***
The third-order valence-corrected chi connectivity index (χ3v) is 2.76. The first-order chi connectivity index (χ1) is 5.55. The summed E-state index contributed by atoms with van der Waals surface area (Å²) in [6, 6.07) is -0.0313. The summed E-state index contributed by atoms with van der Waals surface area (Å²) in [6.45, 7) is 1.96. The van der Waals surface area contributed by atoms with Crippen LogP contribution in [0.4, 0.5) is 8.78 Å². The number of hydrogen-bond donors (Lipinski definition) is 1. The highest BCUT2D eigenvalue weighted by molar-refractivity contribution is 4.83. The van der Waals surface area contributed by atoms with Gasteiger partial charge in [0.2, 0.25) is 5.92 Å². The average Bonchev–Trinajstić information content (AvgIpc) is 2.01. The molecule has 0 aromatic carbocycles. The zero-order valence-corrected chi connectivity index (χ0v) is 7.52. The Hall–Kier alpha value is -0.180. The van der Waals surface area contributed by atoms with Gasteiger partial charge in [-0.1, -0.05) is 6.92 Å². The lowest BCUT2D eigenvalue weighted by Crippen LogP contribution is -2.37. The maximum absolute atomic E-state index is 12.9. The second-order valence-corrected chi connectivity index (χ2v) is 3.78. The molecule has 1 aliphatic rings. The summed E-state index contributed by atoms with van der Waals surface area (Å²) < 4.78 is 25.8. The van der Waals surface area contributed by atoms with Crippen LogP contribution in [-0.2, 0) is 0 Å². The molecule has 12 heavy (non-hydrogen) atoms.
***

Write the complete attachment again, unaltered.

The third-order valence-corrected chi connectivity index (χ3v) is 2.76. The first-order chi connectivity index (χ1) is 5.55. The summed E-state index contributed by atoms with van der Waals surface area (Å²) in [6, 6.07) is -0.0313. The summed E-state index contributed by atoms with van der Waals surface area (Å²) in [6.45, 7) is 1.96. The van der Waals surface area contributed by atoms with Crippen LogP contribution in [0.4, 0.5) is 8.78 Å². The number of hydrogen-bond donors (Lipinski definition) is 1. The highest BCUT2D eigenvalue weighted by molar-refractivity contribution is 4.83. The van der Waals surface area contributed by atoms with Gasteiger partial charge in [0.2, 0.25) is 5.92 Å². The average Bonchev–Trinajstić information content (AvgIpc) is 2.01. The molecule has 0 aromatic carbocycles. The zero-order valence-corrected chi connectivity index (χ0v) is 7.52. The Hall–Kier alpha value is -0.180. The van der Waals surface area contributed by atoms with Gasteiger partial charge in [-0.1, -0.05) is 6.92 Å². The lowest BCUT2D eigenvalue weighted by Crippen LogP contribution is -2.37. The maximum absolute atomic E-state index is 12.9. The second-order valence-corrected chi connectivity index (χ2v) is 3.78. The molecule has 1 aliphatic rings. The summed E-state index contributed by atoms with van der Waals surface area (Å²) < 4.78 is 25.8. The van der Waals surface area contributed by atoms with Crippen LogP contribution in [-0.2, 0) is 0 Å². The molecule has 12 heavy (non-hydrogen) atoms.